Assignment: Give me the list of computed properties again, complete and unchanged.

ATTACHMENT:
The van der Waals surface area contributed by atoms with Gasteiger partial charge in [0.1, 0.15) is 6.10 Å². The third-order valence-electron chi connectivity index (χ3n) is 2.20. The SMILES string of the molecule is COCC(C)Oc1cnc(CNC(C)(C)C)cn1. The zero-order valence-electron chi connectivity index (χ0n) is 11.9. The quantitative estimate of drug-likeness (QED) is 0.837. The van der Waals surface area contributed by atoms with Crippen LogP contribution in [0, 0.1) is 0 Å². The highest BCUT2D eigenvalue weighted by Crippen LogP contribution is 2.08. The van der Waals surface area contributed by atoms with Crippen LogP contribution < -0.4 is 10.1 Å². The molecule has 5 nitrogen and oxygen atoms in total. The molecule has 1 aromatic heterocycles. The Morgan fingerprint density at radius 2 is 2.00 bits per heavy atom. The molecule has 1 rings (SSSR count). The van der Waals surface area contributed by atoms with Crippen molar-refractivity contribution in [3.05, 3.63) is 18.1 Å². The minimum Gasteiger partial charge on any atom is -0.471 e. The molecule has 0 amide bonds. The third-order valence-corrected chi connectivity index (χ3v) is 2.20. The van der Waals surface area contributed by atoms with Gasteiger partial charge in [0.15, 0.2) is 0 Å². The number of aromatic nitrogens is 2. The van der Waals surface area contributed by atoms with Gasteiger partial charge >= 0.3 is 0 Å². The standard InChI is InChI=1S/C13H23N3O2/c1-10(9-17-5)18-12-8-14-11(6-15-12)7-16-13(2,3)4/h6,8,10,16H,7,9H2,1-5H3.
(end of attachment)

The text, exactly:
The van der Waals surface area contributed by atoms with Gasteiger partial charge in [0.1, 0.15) is 6.10 Å². The third-order valence-electron chi connectivity index (χ3n) is 2.20. The SMILES string of the molecule is COCC(C)Oc1cnc(CNC(C)(C)C)cn1. The zero-order valence-electron chi connectivity index (χ0n) is 11.9. The quantitative estimate of drug-likeness (QED) is 0.837. The van der Waals surface area contributed by atoms with Crippen LogP contribution in [0, 0.1) is 0 Å². The highest BCUT2D eigenvalue weighted by Crippen LogP contribution is 2.08. The van der Waals surface area contributed by atoms with Crippen LogP contribution < -0.4 is 10.1 Å². The molecule has 5 nitrogen and oxygen atoms in total. The molecule has 1 aromatic heterocycles. The Morgan fingerprint density at radius 2 is 2.00 bits per heavy atom. The molecule has 1 rings (SSSR count). The van der Waals surface area contributed by atoms with Crippen molar-refractivity contribution in [3.05, 3.63) is 18.1 Å². The minimum Gasteiger partial charge on any atom is -0.471 e. The molecule has 0 amide bonds. The third-order valence-corrected chi connectivity index (χ3v) is 2.20. The van der Waals surface area contributed by atoms with Gasteiger partial charge in [0.15, 0.2) is 0 Å². The number of aromatic nitrogens is 2. The van der Waals surface area contributed by atoms with Gasteiger partial charge >= 0.3 is 0 Å². The standard InChI is InChI=1S/C13H23N3O2/c1-10(9-17-5)18-12-8-14-11(6-15-12)7-16-13(2,3)4/h6,8,10,16H,7,9H2,1-5H3.